EPA/NIEHS Children's Centers 2014 Webinar Series
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Wednesday, August 13, 2014 Webinar
1:00 p.m. - 2:30 p.m. EDT

Join us for this month's webinar presenting research from various institutions. The webinar features presentations and interactive discussions including recent findings and new developments in children’s environmental health.

The mission of the EPA/NIEHS Centers program is to reduce children's health risks, protect children from environmental threats and promote their health and well-being in the communities where they live, learn and play.

The event is also cosponsored by the Office of Children’s Health Protection.

Please register for this Webinar and/or future Webinars by clicking on the button below:

Please submit your questions in advance by clicking the button below:

1:00 p.m. – 2:00 p.m. Environmental Exposures and Neurodevelopmental Health Outcomes

This webinar will discuss the role of environmental developmental outcomes and the need to sort out the complexity and dynamics of environmental exposure. The two talks will highlight work on POPs as well as episodic tobacco smoke exposures. We will look at two key areas of neurodevelopmental interest: Autism and ADHD. Mechanisms of immune response, as well as epigenetic changes will be explored. Lessons learned across these areas will be shared.
John Balmes, M.D. Elaine M. Faustman, Ph.D. (Moderator)
University of Washington

Judy Van de Water, Ph.D.
University of California, Davis

The Environment and the Immune System in Autism Spectrum Disorders

This presentation will cover the current research regarding the effects of persistent organic pollutants on immune function as it relates to behavior in autism spectrum disorders (ASD). It will cover the differential as well as the global effects of POPs such as BDE-49 on the immune response, and the association of this outcome with various co-morbidities associated with ASD.


Susan K. Murphy, Ph.D.
Duke University

Epigenetic Links Between Secondhand Smoke Exposure and ADHD

This presentation will describe the NICHES Children's Center at Duke and our research efforts to investigate the relationship between tobacco smoke exposure during pregnancy and epigenetic changes in genes implicated in attention deficit/hyperactivity disorder.

2:00 p.m. - 2:30 p.m. Question and Answer Session and Discussion


Dr. Faustman is Professor in the Department of Environmental and Occupational Health Sciences at the University of Washington (UW) School of Public Health and Community Medicine and Principal Investigator of the EPA- and NIEHS-funded Center for Child Environmental Health Risks Research at the University of Washington and Director of the Institute for Risk Analysis and Risk Communication. She is Co-PI of the NIEHS- and NSF-funded Pacific Northwest Center for Human Health and Ocean Studies at UW and Director of the Reproductive and Developmental Research Core of the UW Center for Ecogenetics and Environmental Health. The long-range objective of Dr. Faustman's research includes identifying biochemical mechanisms of developmental toxicity and developing new methods for the evaluation of health risks posed by environmental agents.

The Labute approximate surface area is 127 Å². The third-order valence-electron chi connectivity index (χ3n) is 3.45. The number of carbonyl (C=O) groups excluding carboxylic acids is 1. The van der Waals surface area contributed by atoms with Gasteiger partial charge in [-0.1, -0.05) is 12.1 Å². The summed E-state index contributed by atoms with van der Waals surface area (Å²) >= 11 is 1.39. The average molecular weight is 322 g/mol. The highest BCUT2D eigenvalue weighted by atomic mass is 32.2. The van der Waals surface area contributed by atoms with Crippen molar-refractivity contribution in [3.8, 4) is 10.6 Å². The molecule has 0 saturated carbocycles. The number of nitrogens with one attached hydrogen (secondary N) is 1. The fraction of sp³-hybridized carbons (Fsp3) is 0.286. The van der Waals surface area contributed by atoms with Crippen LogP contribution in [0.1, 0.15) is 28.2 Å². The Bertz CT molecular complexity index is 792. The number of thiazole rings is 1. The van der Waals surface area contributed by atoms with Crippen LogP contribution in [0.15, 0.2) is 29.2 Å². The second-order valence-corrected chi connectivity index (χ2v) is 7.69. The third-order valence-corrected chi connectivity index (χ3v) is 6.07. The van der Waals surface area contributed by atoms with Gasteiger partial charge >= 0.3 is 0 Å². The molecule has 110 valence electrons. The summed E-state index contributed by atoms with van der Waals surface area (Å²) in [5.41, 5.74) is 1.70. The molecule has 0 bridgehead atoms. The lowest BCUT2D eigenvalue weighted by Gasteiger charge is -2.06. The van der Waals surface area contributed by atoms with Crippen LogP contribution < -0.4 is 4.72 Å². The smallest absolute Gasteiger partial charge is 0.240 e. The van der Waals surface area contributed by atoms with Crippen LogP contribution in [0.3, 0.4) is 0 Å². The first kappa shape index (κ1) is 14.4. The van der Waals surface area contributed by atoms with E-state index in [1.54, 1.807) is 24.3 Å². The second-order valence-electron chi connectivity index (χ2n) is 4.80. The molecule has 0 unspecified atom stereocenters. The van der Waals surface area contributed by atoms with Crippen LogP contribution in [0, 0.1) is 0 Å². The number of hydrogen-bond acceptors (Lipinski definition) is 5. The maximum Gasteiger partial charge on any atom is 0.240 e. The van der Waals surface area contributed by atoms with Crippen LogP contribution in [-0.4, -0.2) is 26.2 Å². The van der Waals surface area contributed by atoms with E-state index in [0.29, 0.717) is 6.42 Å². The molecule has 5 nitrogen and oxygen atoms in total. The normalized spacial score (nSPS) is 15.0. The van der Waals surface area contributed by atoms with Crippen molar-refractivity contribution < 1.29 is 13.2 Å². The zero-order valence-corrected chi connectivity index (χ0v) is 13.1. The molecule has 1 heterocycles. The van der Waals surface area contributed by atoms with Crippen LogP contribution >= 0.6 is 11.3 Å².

Dr. Van de Water joined the faculty in the Department of Internal Medicine at the University of California, Davis, in 1999. In 2000, she also joined the faculty of the newly formed UC Davis M.I.N.D. Institute when she began her research on the immunobiology of autism.

Dr. Van de Water's laboratory pursues research programs pertaining to autoimmune and clinical immune-based disorders, including the biological aspects of ASD. The application of Dr. Van de Water's immunopathology background has been instrumental in the dissection of the immune anomalies noted in some individuals with autism, and in the differentiation of various autism behavioral phenotypes at a biological level. Dr. Van de Water is currently the Director of the NIEHS-funded Center for Children's Environmental Health at UC Davis, investigating potential environmental risk factors contributing to the incidence and severity of childhood autism.

  Dr. Murphy is an Associate Professor in the Department of Obstetrics and Gynecology, Division of Gynecologic Oncology, at Duke University Medical Center where her laboratory is focused on the developmental origins of disease as well as on the epigenetics and novel therapeutic approaches in gynecologic malignancies. She leads the Duke Epigenetics Research Laboratory and is Director of the NICHES Children's Environmental Health and Disease Prevention Research Center, Co-Director of the Duke Epigenetics and Epigenomics Program and Co-Principal Investigator leading the molecular biology efforts of the Duke-based Newborn Epigenetics STudy, or NEST. NEST is a longitudinal birth cohort study from which new insights have come regarding the in utero environment's effects on the epigenetic regulatory regions of imprinted genes. Her long-term research goals are to identify and utilize epigenetic changes that occur as a result of early life exposures to improve diagnostics and to develop new intervention and prevention strategies based on these findings.
We hope you will be able to join us.  The webinar will be recorded and posted on EPA's Children's Centers website at http://epa.gov/ncer/childrenscenters/multimedia/index.html.

Next Month

September 10, 2014 Webinar
1:00 p.m. – 2:30 p.m. EDT



EPA Children's Centers Website

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